We appreciate and respect the comments by David E. Rojer, MD, on the AAOS clinical practice guideline (CPG) “The Treatment of Osteoarthritis (OA) of the Knee” (“Setting AAOS Now Straight: CPG on OA Knee Disappoints,” AAOS Now, September 2013), and we understand his concerns regarding its use.
A CPG is not a set of rules or protocols and is not intended to be followed in a “cookbook” fashion. Rather, it is a synthesis and synopsis of the best available clinical studies published in peer-reviewed journals or formats. The concept is to systematically (with a protocol) review those thousands of journal articles that Dr. Rojer refers to so that he need not have to do it himself. But, evidence alone does not supplant a physician’s clinical experience or the patient’s values and preferences.
We disagree that the only options are nonsteroidal anti-inflammatory drugs (NSAIDs) or surgery. The CPG supports the use of weight loss, exercise, NSAIDs, acetaminophen, and corticosteroid injections for the conservative management of patients with knee OA. Although several surgical alternatives (including knee arthroscopy for patients with mechanical symptoms or findings and osteotomy) are also supported, the indications for those procedures will be defined in the upcoming appropriate use criteria for this CPG.
As for viscosupplementation, many practicing orthopaedic surgeons report patient findings similar to those Dr. Rojer described. However, the difference in pain scores reported in the literature between patients receiving intra-articular hyaluronic acid injections and those receiving placebo injections is 0.3 on a 10-point visual analog scale and is consistent across systematic reviews. Clinically significant improvement studies in this patient population reveal that a difference of at least 0.5 out of 10 is important to patients.
Lastly and importantly, although the CPG recommends against viscosupplementation based on current best evidence, this recommendation does not prohibit orthopaedic surgeons from using it when clinical experience and a well-informed patient agree to its use.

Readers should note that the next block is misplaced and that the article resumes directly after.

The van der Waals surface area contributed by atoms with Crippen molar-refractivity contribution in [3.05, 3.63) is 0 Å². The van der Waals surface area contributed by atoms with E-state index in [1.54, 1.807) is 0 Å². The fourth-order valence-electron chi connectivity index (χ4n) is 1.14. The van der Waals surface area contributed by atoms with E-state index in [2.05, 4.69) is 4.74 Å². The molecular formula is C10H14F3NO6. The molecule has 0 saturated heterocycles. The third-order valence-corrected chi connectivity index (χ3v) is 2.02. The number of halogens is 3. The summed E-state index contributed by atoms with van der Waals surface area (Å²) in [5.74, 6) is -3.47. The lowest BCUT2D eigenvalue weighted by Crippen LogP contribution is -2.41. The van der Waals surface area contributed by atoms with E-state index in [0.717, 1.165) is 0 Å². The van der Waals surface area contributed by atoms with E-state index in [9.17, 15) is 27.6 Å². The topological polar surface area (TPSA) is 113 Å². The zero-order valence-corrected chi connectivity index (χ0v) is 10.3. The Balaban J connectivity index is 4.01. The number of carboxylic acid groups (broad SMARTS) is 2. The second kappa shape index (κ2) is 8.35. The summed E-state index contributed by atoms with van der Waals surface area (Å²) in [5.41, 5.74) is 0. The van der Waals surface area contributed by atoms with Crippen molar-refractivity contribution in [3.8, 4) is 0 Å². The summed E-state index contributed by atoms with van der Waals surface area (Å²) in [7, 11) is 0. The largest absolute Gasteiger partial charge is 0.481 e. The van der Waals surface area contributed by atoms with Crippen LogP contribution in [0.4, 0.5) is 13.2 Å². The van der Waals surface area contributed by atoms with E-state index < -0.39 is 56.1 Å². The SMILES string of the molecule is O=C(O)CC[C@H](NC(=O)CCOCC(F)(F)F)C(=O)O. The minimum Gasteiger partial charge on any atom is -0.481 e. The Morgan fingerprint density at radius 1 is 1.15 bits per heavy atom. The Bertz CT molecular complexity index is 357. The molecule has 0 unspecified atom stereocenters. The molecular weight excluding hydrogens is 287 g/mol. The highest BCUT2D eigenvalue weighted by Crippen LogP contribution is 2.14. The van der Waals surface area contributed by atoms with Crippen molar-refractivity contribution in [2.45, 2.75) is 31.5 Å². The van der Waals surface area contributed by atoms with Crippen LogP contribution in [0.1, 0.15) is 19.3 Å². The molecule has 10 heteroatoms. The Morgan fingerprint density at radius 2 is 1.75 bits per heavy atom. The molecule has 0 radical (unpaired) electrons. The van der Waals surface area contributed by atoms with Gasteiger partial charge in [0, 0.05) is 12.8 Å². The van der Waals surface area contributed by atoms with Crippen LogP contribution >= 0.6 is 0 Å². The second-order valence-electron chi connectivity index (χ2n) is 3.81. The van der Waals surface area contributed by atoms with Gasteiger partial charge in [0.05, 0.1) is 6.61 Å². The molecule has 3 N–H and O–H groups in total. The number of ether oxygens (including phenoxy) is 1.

David Jevsevar, MD, MBA
St. George, Utah
Editor’s note: Dr. Jevsevar chairs the AAOS Evidence Based Quality and Value Committee.
The article on exertional rhabdomyolysis (“Tackling Rhabdomyolysis in College Football Players,” AAOS Now, September 2013) deserves several comments. The basic principles of scientific weight training were described by Harvard orthopaedist Thomas L. DeLorme, MD, in the late 1940s and put to use in the treatment of wounded veterans and children with poliomyelitis. The use of load application is an important intervention for human health, but is virtually ignored by the field of orthopaedics.
Injury and accidents are occurring at an increasing frequency in training rooms and gymnasiums around the country, resulting from a gross deviation from the principles developed by Dr. DeLorme. We as orthopaedic surgeons are complicit in this epidemic because we neglect teaching the principles of load application to the musculoskeletal system as part of orthopaedic training, leaving it to personal trainers, fitness gurus, and strength coaches.
Dr. Amendola should be commended for bringing this situation to light. But even this article demonstrates the misunderstandings held by well-trained orthopaedic surgeons. The workout that injured those players used 50 percent of their one-repetition maximum, applied for 100 repetitions. This is an unnecessary, excessive number of repetitions that does not represent an eccentric muscle lengthening.
Orthopaedic medicine should reexamine the study of load application for the treatment of patients with musculoskeletal disease and incorporate these studies into the training and education of orthopaedic surgeons. We should embrace and take ownership of this valuable treatment method and not simply assume our players and patients are being properly advised by nonmedical therapists.
Michael MacMillan, MD
Setting Now Straight
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